7 Invoicing Blunders That Can Damage Your Business

Last Updated Jun 28, 2011 9:06 AM EDT

Unless your business model is all about trading one sort of rare Amazonian leaf for some other sort of leaf, then, at the end of the day, it's all about money. And that probably means dealing with invoices. You likely don't spend a lot of time thinking about your invoicing system, though. Is it efficient? Effective? Is it designed to minimize invoicing errors? To help kick start your own invoice conversation, here are 7 invoicing blunders you should avoid, courtest of the folks at Tradeshift:

1. Not having an effective backup system. This should be obvious, but even so many companies have no practical backup of their invoicing. The best backup isn't another PC in your office -- a fire or theft can eliminate any advantage you thought you had on that front. Instead, the best invoicing system backs up online. To the cloud, as it were.

2. Only having a single gatekeeper. Does Emily do all your invoicing? That probably works fine most of the time, but what happens when she's sick, on vacation, or otherwise busy? What happens when she quits? Make sure there are several people who understand your system and can step in as needed.

3. Using snail mail. You don't really still put paper invoices in the mail, do you? Not only is it slow, there's no way to verify receipt without paying extra.

4. Forgetting to invoice. This doesn't ever really happen, does it? Of course it does -- especially if you're still manually processing invoices rather than using an automated system that can manage invoices over the lifecycle of your project.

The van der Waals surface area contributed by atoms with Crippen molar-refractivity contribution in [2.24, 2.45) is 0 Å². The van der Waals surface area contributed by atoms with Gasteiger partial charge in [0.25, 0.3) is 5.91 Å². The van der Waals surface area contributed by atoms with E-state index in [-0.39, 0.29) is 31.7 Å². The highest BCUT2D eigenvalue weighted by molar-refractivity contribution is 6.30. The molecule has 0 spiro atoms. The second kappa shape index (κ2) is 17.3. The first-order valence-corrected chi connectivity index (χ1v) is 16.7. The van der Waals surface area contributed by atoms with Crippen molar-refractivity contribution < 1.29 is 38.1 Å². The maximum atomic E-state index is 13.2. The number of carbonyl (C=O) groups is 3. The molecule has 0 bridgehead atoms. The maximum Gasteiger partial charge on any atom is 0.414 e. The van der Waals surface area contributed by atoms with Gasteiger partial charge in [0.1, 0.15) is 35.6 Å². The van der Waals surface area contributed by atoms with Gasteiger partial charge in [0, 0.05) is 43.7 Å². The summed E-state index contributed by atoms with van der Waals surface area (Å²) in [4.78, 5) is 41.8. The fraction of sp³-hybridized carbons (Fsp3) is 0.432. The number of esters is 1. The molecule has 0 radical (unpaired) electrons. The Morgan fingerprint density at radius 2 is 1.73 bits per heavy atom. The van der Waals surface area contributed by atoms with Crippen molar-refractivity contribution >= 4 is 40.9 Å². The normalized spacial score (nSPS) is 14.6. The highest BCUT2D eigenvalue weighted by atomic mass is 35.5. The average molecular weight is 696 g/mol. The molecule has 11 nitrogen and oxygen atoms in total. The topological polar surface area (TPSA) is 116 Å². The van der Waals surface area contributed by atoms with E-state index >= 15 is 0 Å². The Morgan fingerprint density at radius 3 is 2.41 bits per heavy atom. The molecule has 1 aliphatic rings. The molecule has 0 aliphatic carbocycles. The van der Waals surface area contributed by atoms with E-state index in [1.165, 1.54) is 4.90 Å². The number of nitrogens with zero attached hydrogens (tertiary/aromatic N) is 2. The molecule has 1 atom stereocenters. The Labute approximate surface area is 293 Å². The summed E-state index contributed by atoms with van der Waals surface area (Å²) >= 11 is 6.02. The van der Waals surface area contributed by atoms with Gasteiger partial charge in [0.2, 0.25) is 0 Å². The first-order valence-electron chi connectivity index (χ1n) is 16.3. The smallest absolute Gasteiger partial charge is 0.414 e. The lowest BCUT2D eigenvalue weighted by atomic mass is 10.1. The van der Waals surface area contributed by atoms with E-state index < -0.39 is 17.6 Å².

5. Currency conversion glitches. If you bill internationally, it's easy to miscalculate your currency conversion, which can lead to delays or under-charges.

6. Sending the wrong invoice. This is possibly the scariest thing that can go wrong in your invoicing chain. Sending the wrong invoice to a customer (or the right invoice to the wrong customer) is deeply embarrassing. But it also shows your hand; it reveals your rates and terms and other confidential information.

7. Sending dupes. Accidentally re-using an invoice number can cause all sorts of frustrating and time-consuming accounting problems, both for you and your invoicee.

Personally, I have encountered each and every one of these problems from both sides of the invoice, and from companies large enough to know better. What's the worst invoicing blunder you've seen happen? Sound off in the comments!

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